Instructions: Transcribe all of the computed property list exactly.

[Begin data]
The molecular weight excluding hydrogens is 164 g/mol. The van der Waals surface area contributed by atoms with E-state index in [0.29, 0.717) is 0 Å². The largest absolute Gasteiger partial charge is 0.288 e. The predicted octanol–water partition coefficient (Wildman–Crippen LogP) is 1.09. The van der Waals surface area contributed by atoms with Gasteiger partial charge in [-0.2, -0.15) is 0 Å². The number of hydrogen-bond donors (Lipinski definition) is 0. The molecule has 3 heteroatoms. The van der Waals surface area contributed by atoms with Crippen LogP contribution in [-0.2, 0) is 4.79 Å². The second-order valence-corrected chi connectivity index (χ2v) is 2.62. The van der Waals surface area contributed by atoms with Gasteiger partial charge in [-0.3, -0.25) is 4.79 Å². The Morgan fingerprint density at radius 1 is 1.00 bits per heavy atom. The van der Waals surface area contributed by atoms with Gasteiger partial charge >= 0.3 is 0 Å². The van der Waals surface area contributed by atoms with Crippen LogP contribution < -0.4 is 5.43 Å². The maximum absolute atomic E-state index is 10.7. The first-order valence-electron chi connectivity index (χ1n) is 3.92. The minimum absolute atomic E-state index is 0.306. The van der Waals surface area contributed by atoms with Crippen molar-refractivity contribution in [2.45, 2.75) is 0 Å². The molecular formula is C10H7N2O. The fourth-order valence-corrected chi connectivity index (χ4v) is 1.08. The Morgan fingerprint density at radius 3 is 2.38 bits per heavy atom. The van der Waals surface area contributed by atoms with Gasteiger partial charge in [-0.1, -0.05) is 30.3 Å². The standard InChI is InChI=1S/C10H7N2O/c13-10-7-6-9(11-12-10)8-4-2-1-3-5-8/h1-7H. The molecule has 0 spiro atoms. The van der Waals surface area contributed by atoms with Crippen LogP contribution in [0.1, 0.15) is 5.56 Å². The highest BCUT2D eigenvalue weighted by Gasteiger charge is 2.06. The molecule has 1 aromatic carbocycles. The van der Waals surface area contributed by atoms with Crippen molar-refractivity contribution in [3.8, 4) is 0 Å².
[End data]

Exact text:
The molecular weight excluding hydrogens is 164 g/mol. The van der Waals surface area contributed by atoms with E-state index in [0.29, 0.717) is 0 Å². The largest absolute Gasteiger partial charge is 0.288 e. The predicted octanol–water partition coefficient (Wildman–Crippen LogP) is 1.09. The van der Waals surface area contributed by atoms with Gasteiger partial charge in [-0.2, -0.15) is 0 Å². The number of hydrogen-bond donors (Lipinski definition) is 0. The molecule has 3 heteroatoms. The van der Waals surface area contributed by atoms with Crippen LogP contribution in [-0.2, 0) is 4.79 Å². The second-order valence-corrected chi connectivity index (χ2v) is 2.62. The van der Waals surface area contributed by atoms with Gasteiger partial charge in [-0.3, -0.25) is 4.79 Å². The Morgan fingerprint density at radius 1 is 1.00 bits per heavy atom. The van der Waals surface area contributed by atoms with Gasteiger partial charge >= 0.3 is 0 Å². The van der Waals surface area contributed by atoms with Crippen LogP contribution < -0.4 is 5.43 Å². The maximum absolute atomic E-state index is 10.7. The first-order valence-electron chi connectivity index (χ1n) is 3.92. The minimum absolute atomic E-state index is 0.306. The van der Waals surface area contributed by atoms with Crippen molar-refractivity contribution in [2.45, 2.75) is 0 Å². The molecular formula is C10H7N2O. The fourth-order valence-corrected chi connectivity index (χ4v) is 1.08. The Morgan fingerprint density at radius 3 is 2.38 bits per heavy atom. The van der Waals surface area contributed by atoms with Gasteiger partial charge in [-0.1, -0.05) is 30.3 Å². The standard InChI is InChI=1S/C10H7N2O/c13-10-7-6-9(11-12-10)8-4-2-1-3-5-8/h1-7H. The molecule has 0 spiro atoms. The van der Waals surface area contributed by atoms with Crippen LogP contribution in [0.1, 0.15) is 5.56 Å². The highest BCUT2D eigenvalue weighted by Gasteiger charge is 2.06. The molecule has 1 aromatic carbocycles. The van der Waals surface area contributed by atoms with Crippen molar-refractivity contribution in [3.8, 4) is 0 Å².